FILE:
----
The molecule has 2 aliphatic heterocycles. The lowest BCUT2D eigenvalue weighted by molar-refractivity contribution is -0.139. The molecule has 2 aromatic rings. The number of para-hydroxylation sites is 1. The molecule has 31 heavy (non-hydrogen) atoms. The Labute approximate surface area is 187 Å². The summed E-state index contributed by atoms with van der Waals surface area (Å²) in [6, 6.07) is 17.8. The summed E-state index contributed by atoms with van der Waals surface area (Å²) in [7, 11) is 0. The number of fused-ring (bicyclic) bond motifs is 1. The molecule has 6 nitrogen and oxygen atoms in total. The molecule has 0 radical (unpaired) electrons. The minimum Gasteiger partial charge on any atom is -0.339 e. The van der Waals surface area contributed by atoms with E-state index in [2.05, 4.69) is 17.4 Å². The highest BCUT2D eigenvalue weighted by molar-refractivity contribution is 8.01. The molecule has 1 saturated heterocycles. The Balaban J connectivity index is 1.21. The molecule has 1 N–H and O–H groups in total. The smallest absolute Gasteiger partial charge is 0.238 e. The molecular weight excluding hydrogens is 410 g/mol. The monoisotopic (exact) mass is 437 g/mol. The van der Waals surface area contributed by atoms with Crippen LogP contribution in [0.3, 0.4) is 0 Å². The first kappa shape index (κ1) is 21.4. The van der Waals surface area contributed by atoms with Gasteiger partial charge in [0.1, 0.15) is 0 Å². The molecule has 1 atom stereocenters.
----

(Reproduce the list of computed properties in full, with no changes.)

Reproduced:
The molecule has 2 aliphatic heterocycles. The lowest BCUT2D eigenvalue weighted by molar-refractivity contribution is -0.139. The molecule has 2 aromatic rings. The number of para-hydroxylation sites is 1. The molecule has 31 heavy (non-hydrogen) atoms. The Labute approximate surface area is 187 Å². The summed E-state index contributed by atoms with van der Waals surface area (Å²) in [6, 6.07) is 17.8. The summed E-state index contributed by atoms with van der Waals surface area (Å²) in [7, 11) is 0. The number of fused-ring (bicyclic) bond motifs is 1. The molecule has 6 nitrogen and oxygen atoms in total. The molecule has 0 radical (unpaired) electrons. The minimum Gasteiger partial charge on any atom is -0.339 e. The van der Waals surface area contributed by atoms with E-state index in [2.05, 4.69) is 17.4 Å². The highest BCUT2D eigenvalue weighted by molar-refractivity contribution is 8.01. The molecule has 1 saturated heterocycles. The Balaban J connectivity index is 1.21. The molecule has 1 N–H and O–H groups in total. The smallest absolute Gasteiger partial charge is 0.238 e. The molecular weight excluding hydrogens is 410 g/mol. The monoisotopic (exact) mass is 437 g/mol. The van der Waals surface area contributed by atoms with Crippen LogP contribution in [0.3, 0.4) is 0 Å². The first kappa shape index (κ1) is 21.4. The van der Waals surface area contributed by atoms with Gasteiger partial charge in [0.1, 0.15) is 0 Å². The molecule has 1 atom stereocenters.